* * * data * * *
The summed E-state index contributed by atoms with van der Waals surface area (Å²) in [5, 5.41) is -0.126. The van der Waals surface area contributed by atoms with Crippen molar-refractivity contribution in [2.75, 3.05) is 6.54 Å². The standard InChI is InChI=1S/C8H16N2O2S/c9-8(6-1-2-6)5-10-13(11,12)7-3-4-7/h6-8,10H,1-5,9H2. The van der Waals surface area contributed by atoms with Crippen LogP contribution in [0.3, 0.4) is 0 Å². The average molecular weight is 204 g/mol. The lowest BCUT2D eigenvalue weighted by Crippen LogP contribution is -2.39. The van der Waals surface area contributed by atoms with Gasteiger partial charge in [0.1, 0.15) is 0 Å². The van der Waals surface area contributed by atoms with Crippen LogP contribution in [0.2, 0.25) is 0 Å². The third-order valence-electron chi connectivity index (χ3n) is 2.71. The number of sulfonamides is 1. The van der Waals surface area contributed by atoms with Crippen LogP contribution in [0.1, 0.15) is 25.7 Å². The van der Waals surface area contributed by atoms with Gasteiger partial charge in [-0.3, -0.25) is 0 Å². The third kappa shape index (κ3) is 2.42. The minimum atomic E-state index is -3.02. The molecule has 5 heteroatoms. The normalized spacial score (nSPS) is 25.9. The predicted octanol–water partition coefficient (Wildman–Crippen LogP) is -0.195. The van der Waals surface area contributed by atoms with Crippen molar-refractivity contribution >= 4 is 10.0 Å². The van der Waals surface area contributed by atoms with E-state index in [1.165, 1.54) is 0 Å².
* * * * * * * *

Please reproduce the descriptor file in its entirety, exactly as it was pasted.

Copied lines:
The summed E-state index contributed by atoms with van der Waals surface area (Å²) in [5, 5.41) is -0.126. The van der Waals surface area contributed by atoms with Crippen molar-refractivity contribution in [2.75, 3.05) is 6.54 Å². The standard InChI is InChI=1S/C8H16N2O2S/c9-8(6-1-2-6)5-10-13(11,12)7-3-4-7/h6-8,10H,1-5,9H2. The van der Waals surface area contributed by atoms with Crippen LogP contribution in [0.3, 0.4) is 0 Å². The average molecular weight is 204 g/mol. The lowest BCUT2D eigenvalue weighted by Crippen LogP contribution is -2.39. The van der Waals surface area contributed by atoms with Gasteiger partial charge in [0.1, 0.15) is 0 Å². The van der Waals surface area contributed by atoms with Crippen LogP contribution in [0.2, 0.25) is 0 Å². The third-order valence-electron chi connectivity index (χ3n) is 2.71. The number of sulfonamides is 1. The van der Waals surface area contributed by atoms with Crippen LogP contribution in [0.1, 0.15) is 25.7 Å². The van der Waals surface area contributed by atoms with Gasteiger partial charge in [-0.3, -0.25) is 0 Å². The third kappa shape index (κ3) is 2.42. The minimum atomic E-state index is -3.02. The molecule has 5 heteroatoms. The normalized spacial score (nSPS) is 25.9. The predicted octanol–water partition coefficient (Wildman–Crippen LogP) is -0.195. The van der Waals surface area contributed by atoms with Crippen molar-refractivity contribution >= 4 is 10.0 Å². The van der Waals surface area contributed by atoms with E-state index in [1.165, 1.54) is 0 Å².